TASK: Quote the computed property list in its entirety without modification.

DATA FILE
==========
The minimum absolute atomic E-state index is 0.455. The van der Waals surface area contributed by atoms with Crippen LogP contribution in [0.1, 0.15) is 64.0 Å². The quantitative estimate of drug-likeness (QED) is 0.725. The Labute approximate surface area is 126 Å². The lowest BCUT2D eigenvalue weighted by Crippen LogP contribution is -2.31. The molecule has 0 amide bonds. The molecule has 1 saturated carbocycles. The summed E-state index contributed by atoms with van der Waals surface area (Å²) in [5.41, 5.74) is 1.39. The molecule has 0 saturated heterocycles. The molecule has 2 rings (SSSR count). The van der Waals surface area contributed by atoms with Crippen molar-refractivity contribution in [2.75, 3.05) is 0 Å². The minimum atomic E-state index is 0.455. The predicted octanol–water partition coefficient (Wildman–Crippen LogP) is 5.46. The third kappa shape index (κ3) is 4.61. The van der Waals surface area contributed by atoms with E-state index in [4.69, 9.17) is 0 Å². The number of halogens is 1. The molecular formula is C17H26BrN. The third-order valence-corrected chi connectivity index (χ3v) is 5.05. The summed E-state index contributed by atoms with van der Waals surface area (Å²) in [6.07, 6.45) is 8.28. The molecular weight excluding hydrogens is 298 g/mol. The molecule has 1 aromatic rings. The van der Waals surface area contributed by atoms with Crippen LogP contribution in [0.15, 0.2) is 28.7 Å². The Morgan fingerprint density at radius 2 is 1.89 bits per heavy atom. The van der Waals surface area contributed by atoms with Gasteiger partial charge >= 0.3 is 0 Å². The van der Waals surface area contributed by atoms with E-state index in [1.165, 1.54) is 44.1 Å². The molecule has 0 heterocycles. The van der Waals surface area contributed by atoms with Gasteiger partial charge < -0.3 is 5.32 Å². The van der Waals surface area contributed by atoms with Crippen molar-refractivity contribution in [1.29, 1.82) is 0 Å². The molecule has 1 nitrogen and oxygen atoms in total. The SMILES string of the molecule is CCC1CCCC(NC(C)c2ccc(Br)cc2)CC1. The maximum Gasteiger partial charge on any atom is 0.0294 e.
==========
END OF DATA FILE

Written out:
The minimum absolute atomic E-state index is 0.455. The van der Waals surface area contributed by atoms with Crippen LogP contribution in [0.1, 0.15) is 64.0 Å². The quantitative estimate of drug-likeness (QED) is 0.725. The Labute approximate surface area is 126 Å². The lowest BCUT2D eigenvalue weighted by Crippen LogP contribution is -2.31. The molecule has 0 amide bonds. The molecule has 1 saturated carbocycles. The summed E-state index contributed by atoms with van der Waals surface area (Å²) in [5.41, 5.74) is 1.39. The molecule has 0 saturated heterocycles. The molecule has 2 rings (SSSR count). The van der Waals surface area contributed by atoms with Crippen molar-refractivity contribution in [2.75, 3.05) is 0 Å². The minimum atomic E-state index is 0.455. The predicted octanol–water partition coefficient (Wildman–Crippen LogP) is 5.46. The third kappa shape index (κ3) is 4.61. The van der Waals surface area contributed by atoms with E-state index in [4.69, 9.17) is 0 Å². The number of halogens is 1. The molecular formula is C17H26BrN. The third-order valence-corrected chi connectivity index (χ3v) is 5.05. The summed E-state index contributed by atoms with van der Waals surface area (Å²) in [6.07, 6.45) is 8.28. The molecular weight excluding hydrogens is 298 g/mol. The molecule has 1 aromatic rings. The van der Waals surface area contributed by atoms with Crippen LogP contribution in [0.15, 0.2) is 28.7 Å². The Morgan fingerprint density at radius 2 is 1.89 bits per heavy atom. The van der Waals surface area contributed by atoms with Gasteiger partial charge >= 0.3 is 0 Å². The van der Waals surface area contributed by atoms with E-state index in [1.165, 1.54) is 44.1 Å². The molecule has 0 heterocycles. The van der Waals surface area contributed by atoms with Gasteiger partial charge < -0.3 is 5.32 Å². The van der Waals surface area contributed by atoms with Crippen molar-refractivity contribution in [1.29, 1.82) is 0 Å². The molecule has 1 nitrogen and oxygen atoms in total. The SMILES string of the molecule is CCC1CCCC(NC(C)c2ccc(Br)cc2)CC1. The maximum Gasteiger partial charge on any atom is 0.0294 e.